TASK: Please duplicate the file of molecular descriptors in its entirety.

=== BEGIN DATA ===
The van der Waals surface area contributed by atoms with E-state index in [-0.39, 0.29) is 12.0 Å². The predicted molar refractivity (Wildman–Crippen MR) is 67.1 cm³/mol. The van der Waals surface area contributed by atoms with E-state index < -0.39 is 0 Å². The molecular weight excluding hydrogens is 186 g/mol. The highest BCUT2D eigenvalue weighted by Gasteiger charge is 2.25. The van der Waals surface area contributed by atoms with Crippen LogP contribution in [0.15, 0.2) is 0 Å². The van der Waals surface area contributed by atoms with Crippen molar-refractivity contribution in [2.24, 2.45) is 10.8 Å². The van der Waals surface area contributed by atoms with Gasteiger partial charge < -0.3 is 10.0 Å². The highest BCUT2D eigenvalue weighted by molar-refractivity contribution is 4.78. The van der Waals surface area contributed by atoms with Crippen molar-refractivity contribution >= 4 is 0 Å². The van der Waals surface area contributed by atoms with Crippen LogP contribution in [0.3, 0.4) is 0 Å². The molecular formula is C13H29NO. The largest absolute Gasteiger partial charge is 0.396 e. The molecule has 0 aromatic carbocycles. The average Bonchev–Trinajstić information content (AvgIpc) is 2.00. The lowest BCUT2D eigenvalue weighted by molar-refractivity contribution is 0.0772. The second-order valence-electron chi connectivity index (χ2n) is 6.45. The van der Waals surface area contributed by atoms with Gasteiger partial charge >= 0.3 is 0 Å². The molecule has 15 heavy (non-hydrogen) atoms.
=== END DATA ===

The van der Waals surface area contributed by atoms with E-state index in [-0.39, 0.29) is 12.0 Å². The predicted molar refractivity (Wildman–Crippen MR) is 67.1 cm³/mol. The van der Waals surface area contributed by atoms with E-state index < -0.39 is 0 Å². The molecular weight excluding hydrogens is 186 g/mol. The highest BCUT2D eigenvalue weighted by Gasteiger charge is 2.25. The van der Waals surface area contributed by atoms with Crippen LogP contribution in [0.15, 0.2) is 0 Å². The van der Waals surface area contributed by atoms with Crippen molar-refractivity contribution in [2.24, 2.45) is 10.8 Å². The van der Waals surface area contributed by atoms with Gasteiger partial charge < -0.3 is 10.0 Å². The highest BCUT2D eigenvalue weighted by molar-refractivity contribution is 4.78. The van der Waals surface area contributed by atoms with Crippen molar-refractivity contribution >= 4 is 0 Å². The van der Waals surface area contributed by atoms with Crippen LogP contribution in [0.3, 0.4) is 0 Å². The molecular formula is C13H29NO. The largest absolute Gasteiger partial charge is 0.396 e. The molecule has 0 aromatic carbocycles. The average Bonchev–Trinajstić information content (AvgIpc) is 2.00. The lowest BCUT2D eigenvalue weighted by molar-refractivity contribution is 0.0772. The second-order valence-electron chi connectivity index (χ2n) is 6.45. The van der Waals surface area contributed by atoms with Gasteiger partial charge >= 0.3 is 0 Å². The molecule has 15 heavy (non-hydrogen) atoms.